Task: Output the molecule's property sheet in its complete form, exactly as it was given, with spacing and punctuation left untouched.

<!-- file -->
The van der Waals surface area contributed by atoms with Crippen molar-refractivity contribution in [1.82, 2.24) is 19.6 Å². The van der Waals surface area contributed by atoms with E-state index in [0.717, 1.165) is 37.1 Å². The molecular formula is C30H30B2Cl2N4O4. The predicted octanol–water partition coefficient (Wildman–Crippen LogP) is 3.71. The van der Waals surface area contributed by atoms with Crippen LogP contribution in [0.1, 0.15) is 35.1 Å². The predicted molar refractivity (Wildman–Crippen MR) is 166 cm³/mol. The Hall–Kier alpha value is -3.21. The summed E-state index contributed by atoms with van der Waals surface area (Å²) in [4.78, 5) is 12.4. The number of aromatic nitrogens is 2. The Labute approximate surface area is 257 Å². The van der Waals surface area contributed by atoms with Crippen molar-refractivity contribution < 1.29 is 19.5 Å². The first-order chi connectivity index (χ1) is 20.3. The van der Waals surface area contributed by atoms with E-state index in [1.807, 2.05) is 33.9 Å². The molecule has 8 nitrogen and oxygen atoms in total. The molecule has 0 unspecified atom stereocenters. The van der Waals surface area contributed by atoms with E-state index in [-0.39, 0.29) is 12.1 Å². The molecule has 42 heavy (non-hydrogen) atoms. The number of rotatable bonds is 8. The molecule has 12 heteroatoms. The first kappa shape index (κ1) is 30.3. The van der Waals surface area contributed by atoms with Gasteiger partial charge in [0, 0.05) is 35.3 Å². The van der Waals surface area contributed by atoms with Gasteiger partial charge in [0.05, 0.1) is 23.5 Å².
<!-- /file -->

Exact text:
The van der Waals surface area contributed by atoms with Crippen molar-refractivity contribution in [1.82, 2.24) is 19.6 Å². The van der Waals surface area contributed by atoms with E-state index in [0.717, 1.165) is 37.1 Å². The molecular formula is C30H30B2Cl2N4O4. The predicted octanol–water partition coefficient (Wildman–Crippen LogP) is 3.71. The van der Waals surface area contributed by atoms with Crippen LogP contribution in [0.1, 0.15) is 35.1 Å². The predicted molar refractivity (Wildman–Crippen MR) is 166 cm³/mol. The Hall–Kier alpha value is -3.21. The summed E-state index contributed by atoms with van der Waals surface area (Å²) in [4.78, 5) is 12.4. The number of aromatic nitrogens is 2. The Labute approximate surface area is 257 Å². The van der Waals surface area contributed by atoms with Crippen molar-refractivity contribution < 1.29 is 19.5 Å². The first-order chi connectivity index (χ1) is 20.3. The van der Waals surface area contributed by atoms with E-state index in [1.807, 2.05) is 33.9 Å². The molecule has 8 nitrogen and oxygen atoms in total. The molecule has 0 unspecified atom stereocenters. The van der Waals surface area contributed by atoms with E-state index in [-0.39, 0.29) is 12.1 Å². The molecule has 42 heavy (non-hydrogen) atoms. The number of rotatable bonds is 8. The molecule has 12 heteroatoms. The first kappa shape index (κ1) is 30.3. The van der Waals surface area contributed by atoms with Gasteiger partial charge in [0, 0.05) is 35.3 Å². The van der Waals surface area contributed by atoms with Gasteiger partial charge in [0.05, 0.1) is 23.5 Å².